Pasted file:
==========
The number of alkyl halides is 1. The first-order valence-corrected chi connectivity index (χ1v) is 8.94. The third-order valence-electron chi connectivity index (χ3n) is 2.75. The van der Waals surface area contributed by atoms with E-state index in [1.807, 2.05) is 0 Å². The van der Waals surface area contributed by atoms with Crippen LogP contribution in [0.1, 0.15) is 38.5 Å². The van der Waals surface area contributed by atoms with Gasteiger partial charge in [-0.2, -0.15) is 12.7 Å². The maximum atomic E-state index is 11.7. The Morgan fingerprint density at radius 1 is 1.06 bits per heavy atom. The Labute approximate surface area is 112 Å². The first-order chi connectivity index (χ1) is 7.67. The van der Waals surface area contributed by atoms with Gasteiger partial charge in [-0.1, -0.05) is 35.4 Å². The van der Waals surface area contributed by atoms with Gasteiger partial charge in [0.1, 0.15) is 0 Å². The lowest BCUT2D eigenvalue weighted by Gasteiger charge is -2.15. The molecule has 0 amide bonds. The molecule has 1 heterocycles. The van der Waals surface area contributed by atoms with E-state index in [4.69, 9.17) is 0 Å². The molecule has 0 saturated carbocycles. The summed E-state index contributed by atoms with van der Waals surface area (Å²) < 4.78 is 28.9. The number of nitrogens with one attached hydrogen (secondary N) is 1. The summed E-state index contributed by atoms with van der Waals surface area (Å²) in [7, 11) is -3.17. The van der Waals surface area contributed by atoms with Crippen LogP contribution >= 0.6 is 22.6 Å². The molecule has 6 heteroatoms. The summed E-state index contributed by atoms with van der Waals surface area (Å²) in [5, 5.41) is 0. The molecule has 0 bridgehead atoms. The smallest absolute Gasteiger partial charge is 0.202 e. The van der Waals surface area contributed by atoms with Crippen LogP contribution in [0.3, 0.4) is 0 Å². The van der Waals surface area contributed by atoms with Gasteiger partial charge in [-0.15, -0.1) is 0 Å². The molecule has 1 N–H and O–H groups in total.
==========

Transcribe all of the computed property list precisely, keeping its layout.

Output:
The number of alkyl halides is 1. The first-order valence-corrected chi connectivity index (χ1v) is 8.94. The third-order valence-electron chi connectivity index (χ3n) is 2.75. The van der Waals surface area contributed by atoms with E-state index in [1.807, 2.05) is 0 Å². The van der Waals surface area contributed by atoms with Crippen LogP contribution in [0.1, 0.15) is 38.5 Å². The van der Waals surface area contributed by atoms with Gasteiger partial charge in [-0.2, -0.15) is 12.7 Å². The maximum atomic E-state index is 11.7. The Morgan fingerprint density at radius 1 is 1.06 bits per heavy atom. The Labute approximate surface area is 112 Å². The first-order chi connectivity index (χ1) is 7.67. The van der Waals surface area contributed by atoms with Gasteiger partial charge in [-0.1, -0.05) is 35.4 Å². The van der Waals surface area contributed by atoms with Gasteiger partial charge in [0.1, 0.15) is 0 Å². The lowest BCUT2D eigenvalue weighted by Gasteiger charge is -2.15. The molecule has 0 amide bonds. The molecule has 1 heterocycles. The van der Waals surface area contributed by atoms with E-state index in [4.69, 9.17) is 0 Å². The molecule has 0 saturated carbocycles. The summed E-state index contributed by atoms with van der Waals surface area (Å²) < 4.78 is 28.9. The number of nitrogens with one attached hydrogen (secondary N) is 1. The summed E-state index contributed by atoms with van der Waals surface area (Å²) in [7, 11) is -3.17. The van der Waals surface area contributed by atoms with Crippen LogP contribution >= 0.6 is 22.6 Å². The molecule has 6 heteroatoms. The summed E-state index contributed by atoms with van der Waals surface area (Å²) in [5, 5.41) is 0. The molecule has 0 bridgehead atoms. The smallest absolute Gasteiger partial charge is 0.202 e. The van der Waals surface area contributed by atoms with Crippen LogP contribution in [0.3, 0.4) is 0 Å². The van der Waals surface area contributed by atoms with Gasteiger partial charge in [-0.15, -0.1) is 0 Å². The molecule has 1 N–H and O–H groups in total.